Anyway when your ready start a thread and there are several of us here on the forum that will be glad to help you over the humps and bumps of hardware pass through.

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You went straight to a Linux KVM from Windows?!


Yes...... I guess I don't have to say I devoted all my spare time to learning, and I've been on Linux almost a year now (end of this month I'll complete the 1 year challenge) as my daily driver I got the KVM worked out 3 months after the switch, took 7 tries building KVM's after I figured out the pass through using pci-stub (easiest method IMHO) and I'm on my 8th version now, I just ordered a USB sound card to fix the latency issues I've been dealing with for over 6 months, but yeah I jumped in with both feet and didn't look back, today there is no going back to windows other than running it in a VM or KVM for me.

I guess I should also say that this was my intent from the beginning last year was to switch to Linux and run windows in a KVM, I built my current computer for that specific purpose, I was forewarned about Win X very early that I'd want to move off the platform, I trusted the people telling me this and made the necessary changes and learned what I needed (I'm still learning everyday) but it's not like I made the switch then decided to do a KVM.....I had a plan and stuck to it.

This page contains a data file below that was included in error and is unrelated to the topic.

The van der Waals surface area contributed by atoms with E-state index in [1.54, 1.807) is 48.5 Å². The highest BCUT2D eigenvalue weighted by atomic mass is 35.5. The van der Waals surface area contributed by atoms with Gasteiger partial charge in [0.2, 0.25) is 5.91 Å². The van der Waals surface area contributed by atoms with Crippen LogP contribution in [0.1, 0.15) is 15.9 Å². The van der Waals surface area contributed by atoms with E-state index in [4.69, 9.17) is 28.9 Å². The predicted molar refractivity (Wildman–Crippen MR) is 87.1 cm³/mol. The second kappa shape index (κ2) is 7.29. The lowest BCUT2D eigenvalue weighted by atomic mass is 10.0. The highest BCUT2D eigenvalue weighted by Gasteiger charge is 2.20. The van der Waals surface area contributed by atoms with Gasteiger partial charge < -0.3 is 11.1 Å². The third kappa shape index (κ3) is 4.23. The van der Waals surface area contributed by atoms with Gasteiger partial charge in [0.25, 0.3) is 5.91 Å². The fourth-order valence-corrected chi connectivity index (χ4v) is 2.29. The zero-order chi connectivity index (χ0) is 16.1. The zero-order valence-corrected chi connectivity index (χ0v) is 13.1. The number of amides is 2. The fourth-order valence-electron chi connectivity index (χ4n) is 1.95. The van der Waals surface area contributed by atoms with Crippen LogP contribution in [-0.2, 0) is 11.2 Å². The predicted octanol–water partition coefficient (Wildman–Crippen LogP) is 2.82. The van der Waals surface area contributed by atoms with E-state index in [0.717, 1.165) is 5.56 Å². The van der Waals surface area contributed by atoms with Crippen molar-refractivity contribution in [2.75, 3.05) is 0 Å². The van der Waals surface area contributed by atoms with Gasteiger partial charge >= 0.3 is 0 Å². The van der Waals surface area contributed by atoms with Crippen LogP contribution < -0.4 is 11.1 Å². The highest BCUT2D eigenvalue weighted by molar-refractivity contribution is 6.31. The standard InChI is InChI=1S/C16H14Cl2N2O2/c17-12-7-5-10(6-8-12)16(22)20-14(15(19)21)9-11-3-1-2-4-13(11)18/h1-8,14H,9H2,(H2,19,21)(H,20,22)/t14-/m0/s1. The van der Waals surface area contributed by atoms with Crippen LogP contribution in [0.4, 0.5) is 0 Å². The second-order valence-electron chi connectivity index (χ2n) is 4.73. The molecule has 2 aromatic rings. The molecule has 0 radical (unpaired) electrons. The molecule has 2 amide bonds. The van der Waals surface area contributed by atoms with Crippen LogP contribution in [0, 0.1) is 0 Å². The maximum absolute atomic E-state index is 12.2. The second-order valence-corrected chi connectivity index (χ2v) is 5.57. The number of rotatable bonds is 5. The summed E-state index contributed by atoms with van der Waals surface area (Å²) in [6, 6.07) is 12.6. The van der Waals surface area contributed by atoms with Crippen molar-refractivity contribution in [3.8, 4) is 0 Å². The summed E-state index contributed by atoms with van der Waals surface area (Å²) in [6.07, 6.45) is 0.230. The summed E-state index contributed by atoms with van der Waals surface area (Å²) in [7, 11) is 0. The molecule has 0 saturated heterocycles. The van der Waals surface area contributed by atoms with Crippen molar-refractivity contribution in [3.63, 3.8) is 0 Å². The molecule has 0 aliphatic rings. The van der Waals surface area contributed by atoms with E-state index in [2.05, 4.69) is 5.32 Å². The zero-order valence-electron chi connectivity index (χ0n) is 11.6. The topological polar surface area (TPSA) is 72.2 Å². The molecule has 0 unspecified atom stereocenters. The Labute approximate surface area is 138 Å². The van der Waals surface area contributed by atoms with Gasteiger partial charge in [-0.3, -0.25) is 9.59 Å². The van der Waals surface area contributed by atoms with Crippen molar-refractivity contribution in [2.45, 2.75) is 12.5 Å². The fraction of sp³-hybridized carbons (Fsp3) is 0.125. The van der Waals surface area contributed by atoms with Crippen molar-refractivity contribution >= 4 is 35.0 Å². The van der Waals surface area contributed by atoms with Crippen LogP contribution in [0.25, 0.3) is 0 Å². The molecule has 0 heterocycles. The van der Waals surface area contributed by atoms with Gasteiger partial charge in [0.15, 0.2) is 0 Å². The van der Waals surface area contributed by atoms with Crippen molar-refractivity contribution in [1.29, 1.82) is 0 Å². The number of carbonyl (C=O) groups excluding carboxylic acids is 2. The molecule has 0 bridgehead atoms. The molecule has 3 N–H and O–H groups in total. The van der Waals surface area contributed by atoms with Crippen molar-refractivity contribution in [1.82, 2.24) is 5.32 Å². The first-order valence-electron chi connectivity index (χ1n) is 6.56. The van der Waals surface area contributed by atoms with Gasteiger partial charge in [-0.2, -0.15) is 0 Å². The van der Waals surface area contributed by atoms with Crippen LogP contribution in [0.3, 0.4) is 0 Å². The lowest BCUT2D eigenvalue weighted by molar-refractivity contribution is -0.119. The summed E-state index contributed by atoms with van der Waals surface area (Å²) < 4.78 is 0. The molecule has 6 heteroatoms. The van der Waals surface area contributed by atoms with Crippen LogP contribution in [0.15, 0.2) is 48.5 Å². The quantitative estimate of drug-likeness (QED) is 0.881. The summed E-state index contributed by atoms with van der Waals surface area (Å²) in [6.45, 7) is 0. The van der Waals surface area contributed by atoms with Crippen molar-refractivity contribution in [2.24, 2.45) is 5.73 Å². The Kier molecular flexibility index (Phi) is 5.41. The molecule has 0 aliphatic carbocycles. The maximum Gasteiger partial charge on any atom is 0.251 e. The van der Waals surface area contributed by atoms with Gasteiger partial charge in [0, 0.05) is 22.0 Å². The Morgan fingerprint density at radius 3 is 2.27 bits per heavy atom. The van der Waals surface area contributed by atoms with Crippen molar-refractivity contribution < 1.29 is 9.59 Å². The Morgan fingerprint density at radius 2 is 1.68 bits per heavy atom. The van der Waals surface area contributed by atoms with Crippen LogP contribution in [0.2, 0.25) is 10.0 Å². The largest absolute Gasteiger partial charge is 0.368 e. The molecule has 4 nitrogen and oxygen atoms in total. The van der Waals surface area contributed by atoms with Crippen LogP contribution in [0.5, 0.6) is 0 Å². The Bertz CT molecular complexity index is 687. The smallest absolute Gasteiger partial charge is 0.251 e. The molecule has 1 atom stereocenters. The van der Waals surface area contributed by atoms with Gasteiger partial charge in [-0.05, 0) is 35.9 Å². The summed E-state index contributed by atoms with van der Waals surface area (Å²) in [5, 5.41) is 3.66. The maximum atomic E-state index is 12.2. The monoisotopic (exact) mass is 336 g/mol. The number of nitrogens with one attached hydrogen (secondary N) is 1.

Now I'm trying to help others in my circle of friends that are wishing they would have listened, several have moved to linux but are not really ready for the pass through because of their need to upgrade hardware.

Technically speaking i think its allmost impossible to stop windows10 telemetry tracking.
Unless you simply disconnect the system from the internet.

It really bugs me that people seem to ignore the direction that the world is going in. Privacy is important and we should value it more. It should be optional what we share with others!!

I agree.

I dont say that all the telemetry tracking that MS is doing is bad persee.
I have said this a few times before.
I dont have any problems with MS doing some telemetry tracking on users who have upgraded for free.
They use those users as beta testers basicly.
Trowing a few ads on them maes a bit of money.
But the main purpose of the telemetry tracking should be about diagnostics and improving the product.

But i do have a problem with all the telemetry tracking they do on users who exaly pay for a pro license for example.